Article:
This past December, one of the worst software vulnerabilities in history emerged. With the Log4j CVE-2021-44228 vulnerability (a.k.a. Log4Shell), threat actors won the triple crown of exploits.

The scope was massive, affecting millions of consumer products, enterprise software and web applications. The threat was profound, giving malicious parties veritable free reign over compromised devices. And, to make matters worse, the exploit was painfully simple to execute, requiring just a single line of code.

The gravity of the situation was undeniable. And yet, over a month later, the Federal Trade Commission still felt compelled to issue a stern warning to those who had yet to remediate the flaw. Citing the Federal Trade Commission Act, the Gramm Leach Bliley Act and the 2019 Equifax ruling — which saw Equifax pay out $700 million in settlements — the FTC told companies that failing to protect user data could carry criminal and financial consequences. With an updated version of the offending JavaScript library already available, it’s only logical to ask why such a warning was even necessary in the first place.

At the heart of this disconnect is the reality that many organizations simply don’t know all of the components and assets making up their application ecosystem. They aren’t aware of all the third-party libraries and integrations they’re using, increasing risk and making prioritization that much more difficult. The good news: with automated tools, defined processes and documentation in place, strategies for getting ahead of threats like Log4j become clearer.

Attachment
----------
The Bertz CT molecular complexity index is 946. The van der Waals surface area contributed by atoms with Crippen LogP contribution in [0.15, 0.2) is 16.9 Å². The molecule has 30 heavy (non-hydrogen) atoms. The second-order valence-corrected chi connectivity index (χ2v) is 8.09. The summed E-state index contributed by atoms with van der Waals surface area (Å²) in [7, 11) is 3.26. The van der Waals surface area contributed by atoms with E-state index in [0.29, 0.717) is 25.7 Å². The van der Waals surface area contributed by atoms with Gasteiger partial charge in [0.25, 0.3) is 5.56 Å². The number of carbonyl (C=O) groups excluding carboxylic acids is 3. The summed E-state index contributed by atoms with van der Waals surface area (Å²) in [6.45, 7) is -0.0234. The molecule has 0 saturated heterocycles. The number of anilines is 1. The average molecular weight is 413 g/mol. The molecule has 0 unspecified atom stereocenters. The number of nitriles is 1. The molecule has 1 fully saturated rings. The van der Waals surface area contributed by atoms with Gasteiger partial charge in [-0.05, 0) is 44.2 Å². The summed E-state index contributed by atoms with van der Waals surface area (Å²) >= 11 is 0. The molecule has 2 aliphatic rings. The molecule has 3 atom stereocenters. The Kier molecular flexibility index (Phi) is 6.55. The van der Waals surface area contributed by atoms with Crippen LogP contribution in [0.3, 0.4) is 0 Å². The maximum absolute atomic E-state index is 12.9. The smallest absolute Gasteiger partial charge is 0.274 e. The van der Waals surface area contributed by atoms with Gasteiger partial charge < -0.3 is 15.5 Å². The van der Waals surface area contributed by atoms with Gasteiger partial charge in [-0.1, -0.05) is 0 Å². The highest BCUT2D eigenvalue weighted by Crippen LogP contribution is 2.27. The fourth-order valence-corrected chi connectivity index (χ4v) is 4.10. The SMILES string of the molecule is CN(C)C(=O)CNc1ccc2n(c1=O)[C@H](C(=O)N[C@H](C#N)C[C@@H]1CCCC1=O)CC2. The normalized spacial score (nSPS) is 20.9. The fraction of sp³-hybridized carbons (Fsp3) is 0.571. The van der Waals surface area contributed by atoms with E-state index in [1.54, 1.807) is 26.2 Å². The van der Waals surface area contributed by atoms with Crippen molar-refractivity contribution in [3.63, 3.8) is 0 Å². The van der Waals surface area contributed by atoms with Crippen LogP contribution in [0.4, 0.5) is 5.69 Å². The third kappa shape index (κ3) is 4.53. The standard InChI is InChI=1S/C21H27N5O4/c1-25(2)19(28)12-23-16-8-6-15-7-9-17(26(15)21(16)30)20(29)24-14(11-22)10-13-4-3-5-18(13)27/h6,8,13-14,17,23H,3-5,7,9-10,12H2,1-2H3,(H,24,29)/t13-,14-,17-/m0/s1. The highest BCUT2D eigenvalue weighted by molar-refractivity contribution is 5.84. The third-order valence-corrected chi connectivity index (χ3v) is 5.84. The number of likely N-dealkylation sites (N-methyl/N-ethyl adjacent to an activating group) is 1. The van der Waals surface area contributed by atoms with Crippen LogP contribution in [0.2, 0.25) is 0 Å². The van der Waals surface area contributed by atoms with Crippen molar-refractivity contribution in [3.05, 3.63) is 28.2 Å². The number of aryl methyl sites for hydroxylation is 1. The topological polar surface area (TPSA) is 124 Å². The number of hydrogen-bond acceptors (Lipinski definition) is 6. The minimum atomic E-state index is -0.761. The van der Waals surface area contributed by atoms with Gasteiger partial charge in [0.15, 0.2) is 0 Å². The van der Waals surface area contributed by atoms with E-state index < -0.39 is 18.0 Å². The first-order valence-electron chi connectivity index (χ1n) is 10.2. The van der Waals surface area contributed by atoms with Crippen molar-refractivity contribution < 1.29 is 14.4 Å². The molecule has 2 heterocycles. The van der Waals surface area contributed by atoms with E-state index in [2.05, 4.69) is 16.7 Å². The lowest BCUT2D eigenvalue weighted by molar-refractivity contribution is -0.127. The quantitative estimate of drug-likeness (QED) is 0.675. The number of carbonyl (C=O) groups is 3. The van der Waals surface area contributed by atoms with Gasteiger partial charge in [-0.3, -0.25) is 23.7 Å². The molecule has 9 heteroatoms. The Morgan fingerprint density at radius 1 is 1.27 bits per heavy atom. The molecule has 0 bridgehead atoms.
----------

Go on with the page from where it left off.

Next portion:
Make SBOMs part of standard operations

In May 2021, the Biden administration issued an executive order outlining best practices for vendors working with federal agencies. It underscored the need for Software Bills of Materials (SBOMs), which act as a window into an organization’s software ecosystem, including unseen component parts.

For complete coverage, an SBOM should include dependencies, packages, software development kits, agents and application programming interfaces (APIs). The order stresses that SBOMs are most effective when compiled in a searchable repository, so that locating and identifying vulnerabilities is a quick and efficient process.

In the case of vulnerabilities like Log4Shell, this takes on mission-critical importance, as teams must be able to rapidly and accurately determine if and where the vulnerable asset is in their supply chain. A searchable repository of SBOMs allows security teams to quickly identify which applications are affected, so that they can direct their energy and efforts toward actually fixing the problem, rather than scrambling to locate it. Unfortunately, a lot of organizations had no choice but to scramble in response to Log4Shell. This series of events has shown the immense value of visibility. It’s critical that more organizations make SBOMs an essential part of their security posture before the next major vulnerability is discovered.

Keep a close eye on web APIs

APIs add to an organization’s attack surface, so it’s important to know where they are used. Gartner estimates that roughly 90% of web apps will soon have more of their exposed attack surface area accounted for by APIs as opposed to their own interfaces. Indeed, in 2021, malicious traffic around APIs grew by nearly 350%. Despite these trends, API use only continues to grow.